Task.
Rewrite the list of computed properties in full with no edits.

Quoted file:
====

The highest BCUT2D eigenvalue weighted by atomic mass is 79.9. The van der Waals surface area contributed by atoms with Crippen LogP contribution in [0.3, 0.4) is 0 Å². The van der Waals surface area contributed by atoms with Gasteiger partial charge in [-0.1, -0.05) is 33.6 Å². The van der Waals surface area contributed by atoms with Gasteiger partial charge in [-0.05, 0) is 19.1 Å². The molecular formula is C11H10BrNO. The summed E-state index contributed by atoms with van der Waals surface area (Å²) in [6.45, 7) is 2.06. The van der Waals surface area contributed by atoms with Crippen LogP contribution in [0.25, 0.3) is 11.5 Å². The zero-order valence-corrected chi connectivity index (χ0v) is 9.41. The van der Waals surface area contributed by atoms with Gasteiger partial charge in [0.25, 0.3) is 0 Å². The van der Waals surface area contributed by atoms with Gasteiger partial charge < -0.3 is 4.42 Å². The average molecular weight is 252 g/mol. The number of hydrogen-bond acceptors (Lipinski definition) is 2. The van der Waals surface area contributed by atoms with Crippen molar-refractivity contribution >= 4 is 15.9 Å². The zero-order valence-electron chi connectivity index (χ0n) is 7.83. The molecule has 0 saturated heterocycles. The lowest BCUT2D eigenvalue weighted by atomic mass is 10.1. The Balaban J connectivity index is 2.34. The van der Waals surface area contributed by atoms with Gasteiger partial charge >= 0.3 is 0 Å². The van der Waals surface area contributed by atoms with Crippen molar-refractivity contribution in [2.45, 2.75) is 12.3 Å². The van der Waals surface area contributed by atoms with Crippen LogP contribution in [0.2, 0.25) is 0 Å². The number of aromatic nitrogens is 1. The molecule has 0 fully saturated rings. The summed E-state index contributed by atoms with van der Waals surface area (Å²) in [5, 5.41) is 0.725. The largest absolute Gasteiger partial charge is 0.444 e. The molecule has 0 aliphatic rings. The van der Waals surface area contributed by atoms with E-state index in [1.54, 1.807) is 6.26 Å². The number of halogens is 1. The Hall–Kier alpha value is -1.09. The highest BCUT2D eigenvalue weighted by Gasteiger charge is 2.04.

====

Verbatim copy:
The highest BCUT2D eigenvalue weighted by atomic mass is 79.9. The van der Waals surface area contributed by atoms with Crippen LogP contribution in [0.3, 0.4) is 0 Å². The van der Waals surface area contributed by atoms with Gasteiger partial charge in [-0.1, -0.05) is 33.6 Å². The van der Waals surface area contributed by atoms with Gasteiger partial charge in [-0.05, 0) is 19.1 Å². The molecular formula is C11H10BrNO. The summed E-state index contributed by atoms with van der Waals surface area (Å²) in [6.45, 7) is 2.06. The van der Waals surface area contributed by atoms with Crippen LogP contribution in [0.25, 0.3) is 11.5 Å². The zero-order valence-corrected chi connectivity index (χ0v) is 9.41. The van der Waals surface area contributed by atoms with Gasteiger partial charge in [0.25, 0.3) is 0 Å². The van der Waals surface area contributed by atoms with Gasteiger partial charge < -0.3 is 4.42 Å². The average molecular weight is 252 g/mol. The number of hydrogen-bond acceptors (Lipinski definition) is 2. The van der Waals surface area contributed by atoms with Crippen molar-refractivity contribution >= 4 is 15.9 Å². The zero-order valence-electron chi connectivity index (χ0n) is 7.83. The molecule has 0 saturated heterocycles. The lowest BCUT2D eigenvalue weighted by atomic mass is 10.1. The Balaban J connectivity index is 2.34. The van der Waals surface area contributed by atoms with Gasteiger partial charge >= 0.3 is 0 Å². The van der Waals surface area contributed by atoms with Crippen molar-refractivity contribution in [2.45, 2.75) is 12.3 Å². The van der Waals surface area contributed by atoms with Crippen LogP contribution in [0.2, 0.25) is 0 Å². The number of aromatic nitrogens is 1. The molecule has 0 fully saturated rings. The summed E-state index contributed by atoms with van der Waals surface area (Å²) in [5, 5.41) is 0.725. The largest absolute Gasteiger partial charge is 0.444 e. The molecule has 0 aliphatic rings. The van der Waals surface area contributed by atoms with E-state index in [1.54, 1.807) is 6.26 Å². The number of halogens is 1. The Hall–Kier alpha value is -1.09. The highest BCUT2D eigenvalue weighted by Gasteiger charge is 2.04.